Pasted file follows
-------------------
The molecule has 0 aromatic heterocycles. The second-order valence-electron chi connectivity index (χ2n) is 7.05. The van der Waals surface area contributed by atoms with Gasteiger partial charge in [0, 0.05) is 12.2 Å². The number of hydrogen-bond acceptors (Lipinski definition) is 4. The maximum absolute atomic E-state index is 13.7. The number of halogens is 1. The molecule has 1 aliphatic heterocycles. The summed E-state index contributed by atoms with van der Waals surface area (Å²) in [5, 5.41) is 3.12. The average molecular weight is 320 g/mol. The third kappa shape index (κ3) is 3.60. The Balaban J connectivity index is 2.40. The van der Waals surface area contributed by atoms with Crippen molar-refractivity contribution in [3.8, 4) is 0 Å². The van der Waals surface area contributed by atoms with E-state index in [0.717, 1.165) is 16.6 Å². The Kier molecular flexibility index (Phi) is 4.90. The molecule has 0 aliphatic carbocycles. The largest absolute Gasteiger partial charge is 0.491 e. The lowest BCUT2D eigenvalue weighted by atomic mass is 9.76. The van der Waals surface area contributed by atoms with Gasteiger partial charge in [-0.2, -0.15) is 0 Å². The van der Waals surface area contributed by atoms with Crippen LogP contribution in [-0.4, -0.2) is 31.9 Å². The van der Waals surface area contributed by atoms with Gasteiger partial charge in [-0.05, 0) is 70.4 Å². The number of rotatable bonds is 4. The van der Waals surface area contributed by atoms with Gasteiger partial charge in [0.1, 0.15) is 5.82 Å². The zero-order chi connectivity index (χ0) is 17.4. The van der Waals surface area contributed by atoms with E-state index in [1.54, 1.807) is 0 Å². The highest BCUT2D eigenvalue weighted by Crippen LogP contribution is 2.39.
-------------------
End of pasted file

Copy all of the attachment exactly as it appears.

The molecule has 0 aromatic heterocycles. The second-order valence-electron chi connectivity index (χ2n) is 7.05. The van der Waals surface area contributed by atoms with Gasteiger partial charge in [0, 0.05) is 12.2 Å². The number of hydrogen-bond acceptors (Lipinski definition) is 4. The maximum absolute atomic E-state index is 13.7. The number of halogens is 1. The molecule has 1 aliphatic heterocycles. The summed E-state index contributed by atoms with van der Waals surface area (Å²) in [5, 5.41) is 3.12. The average molecular weight is 320 g/mol. The third kappa shape index (κ3) is 3.60. The Balaban J connectivity index is 2.40. The van der Waals surface area contributed by atoms with Crippen molar-refractivity contribution in [3.8, 4) is 0 Å². The van der Waals surface area contributed by atoms with E-state index in [0.717, 1.165) is 16.6 Å². The Kier molecular flexibility index (Phi) is 4.90. The molecule has 0 aliphatic carbocycles. The largest absolute Gasteiger partial charge is 0.491 e. The lowest BCUT2D eigenvalue weighted by atomic mass is 9.76. The van der Waals surface area contributed by atoms with Gasteiger partial charge in [-0.2, -0.15) is 0 Å². The van der Waals surface area contributed by atoms with Crippen LogP contribution in [-0.4, -0.2) is 31.9 Å². The van der Waals surface area contributed by atoms with Gasteiger partial charge in [-0.05, 0) is 70.4 Å². The number of rotatable bonds is 4. The van der Waals surface area contributed by atoms with Gasteiger partial charge in [0.1, 0.15) is 5.82 Å². The zero-order chi connectivity index (χ0) is 17.4. The van der Waals surface area contributed by atoms with E-state index in [1.54, 1.807) is 0 Å². The highest BCUT2D eigenvalue weighted by Crippen LogP contribution is 2.39.